The more I see AT&T frantically spend money like water and call in every political chip it has to try to pressure the Department of Justice to settle its case, the more I become convinced that it will ultimately be the Wall St. financial community that will finally persuade Randal Stephenson to give up before AT&T gets to trial. Oh, I expect to see more wild gyrations. There’s perpetual whispers that AT&T will find a dance partner in the form of MetroPCS (the current favorite of the rumor mongers) or Leap or U.S. Cellular (one even occasionally hears Sprint, but that doesn’t even pass the laugh test) and they will publicly announce some big proposed settlement so that AT&T’s political friends and its cadre of honest politicians can howl some more for DoJ to settle. Who knows? We have five months until trial, and AT&T seems infinitely capable of making all sorts of political noise.
But the more I look at it, the more convinced I become that the upper management at AT&T and that of T-Mobile’s parent, Deutsche Telekom (DT), have not really thought through just what kind of a settlement they would now have to offer and how radically different it is from what AT&T expected to offer before DoJ brought suit. A settlement now is far, far more expensive than anything AT&T envisioned and quietly vetted with Wall St. analysts back in March. Back then, AT&T expected to divest from 30-50 midsized markets via a divestiture trust (allowing them to sell licenses at profit-maximizing prices over time), some wussy roaming and deployment conditions that could be easily evaded or ignored. Now, AT&T will need to divest enough to create a “T-Mo Lite,” something that can at least pretend to replace the loss of a national carrier. As I explain below, that becomes so expensive and complicated that even if AT&T can find the financing to make it happen, its stock is likely to tank on the mere announcement of such a deal.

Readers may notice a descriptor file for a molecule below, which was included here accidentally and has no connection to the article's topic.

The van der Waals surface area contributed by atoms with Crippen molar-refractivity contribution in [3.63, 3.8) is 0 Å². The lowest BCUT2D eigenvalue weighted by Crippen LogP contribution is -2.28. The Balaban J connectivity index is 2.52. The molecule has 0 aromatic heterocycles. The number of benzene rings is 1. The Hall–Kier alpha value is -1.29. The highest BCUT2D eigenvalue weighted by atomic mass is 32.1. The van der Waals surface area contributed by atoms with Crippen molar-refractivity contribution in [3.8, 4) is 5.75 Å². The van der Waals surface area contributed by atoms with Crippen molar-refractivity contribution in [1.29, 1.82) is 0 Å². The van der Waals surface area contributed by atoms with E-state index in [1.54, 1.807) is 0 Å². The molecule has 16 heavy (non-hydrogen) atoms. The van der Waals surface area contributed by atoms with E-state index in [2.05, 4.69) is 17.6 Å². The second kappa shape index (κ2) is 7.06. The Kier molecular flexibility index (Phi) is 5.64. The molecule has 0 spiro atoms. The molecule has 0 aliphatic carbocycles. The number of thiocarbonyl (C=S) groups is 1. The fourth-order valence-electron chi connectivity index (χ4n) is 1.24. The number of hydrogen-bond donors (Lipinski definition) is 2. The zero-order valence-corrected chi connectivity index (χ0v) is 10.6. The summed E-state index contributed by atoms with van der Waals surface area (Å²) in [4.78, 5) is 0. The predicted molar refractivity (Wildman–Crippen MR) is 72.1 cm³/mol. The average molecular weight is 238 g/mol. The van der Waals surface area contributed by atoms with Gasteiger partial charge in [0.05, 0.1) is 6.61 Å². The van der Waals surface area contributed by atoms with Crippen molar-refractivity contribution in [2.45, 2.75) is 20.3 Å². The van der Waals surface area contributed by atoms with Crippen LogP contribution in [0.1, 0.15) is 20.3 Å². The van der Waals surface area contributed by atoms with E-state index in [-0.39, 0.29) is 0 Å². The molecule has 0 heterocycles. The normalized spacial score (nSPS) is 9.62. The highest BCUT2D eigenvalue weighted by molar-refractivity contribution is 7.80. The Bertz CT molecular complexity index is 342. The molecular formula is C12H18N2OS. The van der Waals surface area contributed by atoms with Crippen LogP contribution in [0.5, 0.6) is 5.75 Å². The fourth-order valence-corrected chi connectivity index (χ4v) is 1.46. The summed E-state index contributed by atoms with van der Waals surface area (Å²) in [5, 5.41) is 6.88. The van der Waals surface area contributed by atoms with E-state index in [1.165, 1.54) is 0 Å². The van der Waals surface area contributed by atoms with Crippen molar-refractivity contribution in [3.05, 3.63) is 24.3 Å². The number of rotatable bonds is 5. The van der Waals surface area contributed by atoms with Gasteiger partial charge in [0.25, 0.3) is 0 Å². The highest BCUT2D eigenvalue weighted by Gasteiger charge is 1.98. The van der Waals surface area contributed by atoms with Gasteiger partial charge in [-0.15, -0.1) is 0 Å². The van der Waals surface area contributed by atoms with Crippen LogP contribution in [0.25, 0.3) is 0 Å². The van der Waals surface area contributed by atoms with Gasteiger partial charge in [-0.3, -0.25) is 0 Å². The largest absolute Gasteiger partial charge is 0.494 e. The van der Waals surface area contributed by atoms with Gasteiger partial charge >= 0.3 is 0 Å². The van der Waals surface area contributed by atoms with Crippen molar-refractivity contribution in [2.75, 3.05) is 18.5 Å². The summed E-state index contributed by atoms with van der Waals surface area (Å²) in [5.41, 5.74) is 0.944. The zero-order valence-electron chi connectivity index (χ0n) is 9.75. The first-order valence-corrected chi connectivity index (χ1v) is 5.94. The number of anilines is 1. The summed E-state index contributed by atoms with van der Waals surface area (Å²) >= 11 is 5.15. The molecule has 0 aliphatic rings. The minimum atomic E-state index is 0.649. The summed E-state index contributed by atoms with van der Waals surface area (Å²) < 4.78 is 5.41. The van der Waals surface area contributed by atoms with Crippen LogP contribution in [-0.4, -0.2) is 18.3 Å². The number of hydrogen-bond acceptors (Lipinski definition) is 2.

Mind you, I am not saying a settlement is desirable or good policy. I continue to believe that AT&T’s take over of T-Mobile is so thoroughly awful as a mater of both antitrust and telecom policy that no conditions or divestitures can save it. But even discounting my opinion on the matter, there are certain practical realities that make a settlement at this point not merely bad policy, but so expensive and complicated to manage that it is effectively impossible.
If I’m right, the only question is how much shareholder money and political capital AT&T spends lobbying for a settlement that can’t be done for financial reasons before enough officers on the AT&T and DT Boards sit down AT&T CEO Randal Stephenson and DT CEO Rene Obermann and explain to them that the time has come to face reality, renegotiate the break up fee to let DT out early, and cut their loses before AT&T stock starts to tank big time.
I demonstrate why below. Warning, as this is a “show your work” thing, it’s kinda long . . .